Comparing the 1998-1999 La Niña event to the corresponding 2006 Sea Surface Temperature Anomaly Conditions

  • Released Tuesday, May 30, 2006

Are we seeing another La Niña event in 2006? This animation compares the winter 1998-1999 La Niña event to the corresponding 2006 conditions in the Pacific Ocean. This is done by comparing Sea Surface Temperature (SST) anomalies (i.e., differences from normal SST values) between 1999 and 2006. Blue areas indicate ocean regions 5 degrees Celsius (9 degrees Fahrenheit) cooler than the norm. During the 1998-1999 La Niña event this resulted in a distinct area of deep blue stretching across the Pacific Ocean. Through this comparison, one can see that our current ocean temperature conditions do not reflect those same conditions during the 1998-1999 La Niña event.

Color bar showing temperature anomalies ranging from 5 degrees Celsius (9 Farenheit) hotter (red areas) to 5 C (9 F) cooler (blue areas).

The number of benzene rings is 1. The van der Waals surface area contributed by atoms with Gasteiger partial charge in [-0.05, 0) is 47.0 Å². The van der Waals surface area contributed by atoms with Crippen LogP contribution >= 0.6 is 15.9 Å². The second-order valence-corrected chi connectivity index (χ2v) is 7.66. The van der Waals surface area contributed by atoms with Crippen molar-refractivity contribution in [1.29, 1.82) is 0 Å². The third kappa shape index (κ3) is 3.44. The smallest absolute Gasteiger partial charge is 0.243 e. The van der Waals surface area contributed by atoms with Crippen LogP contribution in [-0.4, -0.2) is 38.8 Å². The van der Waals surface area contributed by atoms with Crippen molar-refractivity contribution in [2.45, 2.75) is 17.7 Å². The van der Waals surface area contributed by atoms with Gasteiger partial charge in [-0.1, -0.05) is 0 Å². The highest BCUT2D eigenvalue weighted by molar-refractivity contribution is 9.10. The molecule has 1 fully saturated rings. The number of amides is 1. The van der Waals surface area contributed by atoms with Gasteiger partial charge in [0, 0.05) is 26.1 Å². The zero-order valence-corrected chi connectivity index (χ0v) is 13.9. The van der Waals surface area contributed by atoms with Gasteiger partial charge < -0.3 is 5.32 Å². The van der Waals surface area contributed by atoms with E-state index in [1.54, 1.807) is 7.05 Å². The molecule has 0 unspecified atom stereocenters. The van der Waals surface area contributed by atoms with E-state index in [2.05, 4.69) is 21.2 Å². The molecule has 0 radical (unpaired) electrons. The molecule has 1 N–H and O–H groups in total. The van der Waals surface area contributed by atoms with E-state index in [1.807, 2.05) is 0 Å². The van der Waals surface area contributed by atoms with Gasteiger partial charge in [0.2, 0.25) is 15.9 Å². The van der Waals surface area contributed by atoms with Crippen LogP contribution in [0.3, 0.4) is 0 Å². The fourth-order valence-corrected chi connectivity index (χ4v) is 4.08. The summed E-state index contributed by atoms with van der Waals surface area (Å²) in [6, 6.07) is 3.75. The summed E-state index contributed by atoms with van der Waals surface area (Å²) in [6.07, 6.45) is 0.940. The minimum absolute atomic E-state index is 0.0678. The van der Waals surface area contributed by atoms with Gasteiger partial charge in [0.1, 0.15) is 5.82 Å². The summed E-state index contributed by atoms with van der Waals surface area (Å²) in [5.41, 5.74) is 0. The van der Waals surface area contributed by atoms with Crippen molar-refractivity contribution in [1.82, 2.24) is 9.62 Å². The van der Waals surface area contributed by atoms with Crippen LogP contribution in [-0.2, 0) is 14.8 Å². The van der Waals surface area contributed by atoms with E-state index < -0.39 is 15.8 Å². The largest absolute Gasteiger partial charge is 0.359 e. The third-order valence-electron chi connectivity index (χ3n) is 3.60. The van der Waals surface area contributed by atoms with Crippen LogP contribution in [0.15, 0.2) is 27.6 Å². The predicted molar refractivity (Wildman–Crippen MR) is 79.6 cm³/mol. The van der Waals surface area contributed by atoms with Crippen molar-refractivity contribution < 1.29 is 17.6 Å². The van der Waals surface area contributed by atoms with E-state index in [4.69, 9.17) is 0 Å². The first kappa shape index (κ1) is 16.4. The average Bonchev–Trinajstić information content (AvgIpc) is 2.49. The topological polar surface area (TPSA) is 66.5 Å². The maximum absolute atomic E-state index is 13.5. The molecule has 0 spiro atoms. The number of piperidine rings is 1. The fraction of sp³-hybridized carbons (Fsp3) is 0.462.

Color bar showing temperature anomalies ranging from 5 degrees Celsius (9 Farenheit) hotter (red areas) to 5 C (9 F) cooler (blue areas).

SST anomalies derived from NOAA-14/AVHRR SST data.  This data is a 10 day average spanning 2/1/99 to 2/10/99 which was collected during the 1998-1999 La Niña event.  An earlier animation of this La Niña event can be seen here.

SST anomalies derived from NOAA-14/AVHRR SST data. This data is a 10 day average spanning 2/1/99 to 2/10/99 which was collected during the 1998-1999 La Niña event. An earlier animation of this La Niña event can be seen here.



Credits

Please give credit for this item to:
NASA/Goddard Space Flight Center Scientific Visualization Studio

Additional support provided by: Sarah Dewitt (NASA/GSFC) and Fred Kemman (HTSI).

Release date

This page was originally published on Tuesday, May 30, 2006.
This page was last updated on Wednesday, May 3, 2023 at 1:55 PM EDT.


Series

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Datasets used in this visualization

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